Lasiommata megera, the wall or wall brown, is a butterfly in the family Nymphalidae (subfamily Satyrinae). It is widespread in the Palearctic realm with a large variety of habitats and number of generations a year.

List of biogeographic provinces

Biogeographic Province is a biotic subdivision of realms.

The following list of biogeographic provinces was developed by Miklos Udvardy in 1975, later modified by other authors.

Meadow brown

The meadow brown (Maniola jurtina) is a butterfly found in the Palearctic realm. Its range includes Europe south of 62°N, Russia eastwards to the Urals, Asia Minor, Iraq, Iran, North Africa and the Canary Islands. The larvae feed on grasses.

Orthomiella

Orthomiella is a genus of butterflies in the family Lycaenidae. The species of this genus are found in the Indomalayan realm and Yunnan in the Palearctic realm.

Polyommatus

Polyommatus is a diverse genus of butterflies. The species are found in the Palearctic realm. Recent molecular studies have demonstrated that Cyaniris and Lysandra are different from Polyommatus, where they had been included.

Qionglai-Minshan conifer forests

The Qionglai-Minshan conifer forests are a World Wide Fund for Nature ecoregion in Southwest China. These forests are classified as temperate coniferous forests and are part of the Palearctic realm. The Qionglai-Minshan conifer forests cover the mountains along the easternmost edge of the Tibetan Plateau including the Min Mountains, Qionglai Mountains, Daxue Mountains, and Daliang Mountains. In addition to these mountain ranges, the lower reaches of the Dadu River valley support significant portions of the forests. The Qionglai-Minshan conifer forests are found almost entirely within western Sichuan, but small portions can also be found in southern Gansu and extreme northeast Yunnan.The understory of the Qionglai-Minshan conifer forests is commonly made up of bamboo and this ecoregion is one of the last remaining habitats where wild Giant pandas can be found.Conservation areas and scenic spots within the Qionglai-Minshan conifer forests include Wolong National Nature Reserve and Jiuzhaigou Valley.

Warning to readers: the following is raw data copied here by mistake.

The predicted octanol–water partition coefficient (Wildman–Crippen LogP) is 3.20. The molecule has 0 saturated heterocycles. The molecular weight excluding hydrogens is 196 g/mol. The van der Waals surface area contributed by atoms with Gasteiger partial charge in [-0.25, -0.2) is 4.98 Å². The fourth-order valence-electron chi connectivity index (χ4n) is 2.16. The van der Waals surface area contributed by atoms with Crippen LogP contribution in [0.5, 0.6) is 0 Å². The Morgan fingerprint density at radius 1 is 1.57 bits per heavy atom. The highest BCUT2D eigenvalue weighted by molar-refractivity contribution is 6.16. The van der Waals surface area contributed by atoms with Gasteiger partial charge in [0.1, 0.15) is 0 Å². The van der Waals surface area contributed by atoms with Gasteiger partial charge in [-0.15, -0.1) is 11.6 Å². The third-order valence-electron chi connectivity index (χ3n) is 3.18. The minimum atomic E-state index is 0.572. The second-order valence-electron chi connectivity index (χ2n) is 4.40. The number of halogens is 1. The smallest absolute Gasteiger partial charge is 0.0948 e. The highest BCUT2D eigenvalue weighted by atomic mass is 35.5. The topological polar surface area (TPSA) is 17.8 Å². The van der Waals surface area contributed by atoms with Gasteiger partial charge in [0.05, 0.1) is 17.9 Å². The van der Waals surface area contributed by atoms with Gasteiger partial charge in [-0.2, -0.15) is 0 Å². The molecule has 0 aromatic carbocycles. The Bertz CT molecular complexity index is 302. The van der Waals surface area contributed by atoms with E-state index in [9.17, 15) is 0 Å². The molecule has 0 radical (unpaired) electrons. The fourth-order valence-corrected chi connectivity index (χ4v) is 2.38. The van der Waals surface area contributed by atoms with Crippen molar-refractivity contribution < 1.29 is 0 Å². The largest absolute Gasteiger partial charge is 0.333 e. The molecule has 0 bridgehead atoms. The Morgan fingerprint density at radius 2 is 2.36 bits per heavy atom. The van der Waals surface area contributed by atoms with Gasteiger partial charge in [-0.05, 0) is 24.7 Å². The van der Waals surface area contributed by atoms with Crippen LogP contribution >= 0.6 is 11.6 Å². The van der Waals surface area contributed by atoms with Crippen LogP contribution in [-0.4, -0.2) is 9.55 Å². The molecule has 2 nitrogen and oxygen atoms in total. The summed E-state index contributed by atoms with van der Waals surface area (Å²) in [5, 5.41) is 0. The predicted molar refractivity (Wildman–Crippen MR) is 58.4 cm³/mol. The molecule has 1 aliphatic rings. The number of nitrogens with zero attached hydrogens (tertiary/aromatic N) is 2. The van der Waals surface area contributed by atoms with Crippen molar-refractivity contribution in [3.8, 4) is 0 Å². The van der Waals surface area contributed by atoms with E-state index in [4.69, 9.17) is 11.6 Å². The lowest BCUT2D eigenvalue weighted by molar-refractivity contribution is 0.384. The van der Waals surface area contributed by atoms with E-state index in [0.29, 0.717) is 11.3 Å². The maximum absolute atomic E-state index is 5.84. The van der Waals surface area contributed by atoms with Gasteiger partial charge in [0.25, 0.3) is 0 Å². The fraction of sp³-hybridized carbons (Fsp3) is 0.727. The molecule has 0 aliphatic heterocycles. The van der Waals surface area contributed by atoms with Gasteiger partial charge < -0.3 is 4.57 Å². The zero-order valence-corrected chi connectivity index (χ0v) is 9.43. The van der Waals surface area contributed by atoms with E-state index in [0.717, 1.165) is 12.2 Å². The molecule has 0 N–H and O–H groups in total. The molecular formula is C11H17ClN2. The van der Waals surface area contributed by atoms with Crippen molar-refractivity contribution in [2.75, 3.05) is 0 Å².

Sinia

Sinia is a genus of butterflies in the family Lycaenidae first described by Walter Forster in 1940. The species of this genus are found in the far eastern Palearctic realm.

Urocerus gigas

Urocerus gigas (giant woodwasp, banded horntail, greater horntail) is a species of sawfly, native to the Palearctic realm and North Africa. Adults are usually between 10 and 40mm (0.5 to 1.5 inches) in length.

Subspecies:

U. gigas gigas

U. gigas taiganusU. gigas is a wood boring insect which attacks softwoods of freshly felled logs/unhealthy trees. The species leaves discrete tunnels, frequently filled with hard packed coarse fibrous frass, hard to dig out from tunnels. The tunnels are large, round and discrete between 6-7mm.

Urocerus flavicornis was once considered a subspecies of gigas, but is now a separate species [1].

Yunnan Plateau subtropical evergreen forests

The Yunnan Plateau subtropical evergreen forests is an endangered ecoregion in southwestern China. These forests once covered the western parts of the Yungui Plateau but have been significantly reduced and replaced with agricultural land uses. The Yunnan evergreen forests and the neighbouring Guizhou Plateau broadleaf and mixed forests are the only two ecoregions in the Palearctic realm to be classified as part of tropical and subtropical moist broadleaf forests biome.

Biomes
Biogeographic
realms
See also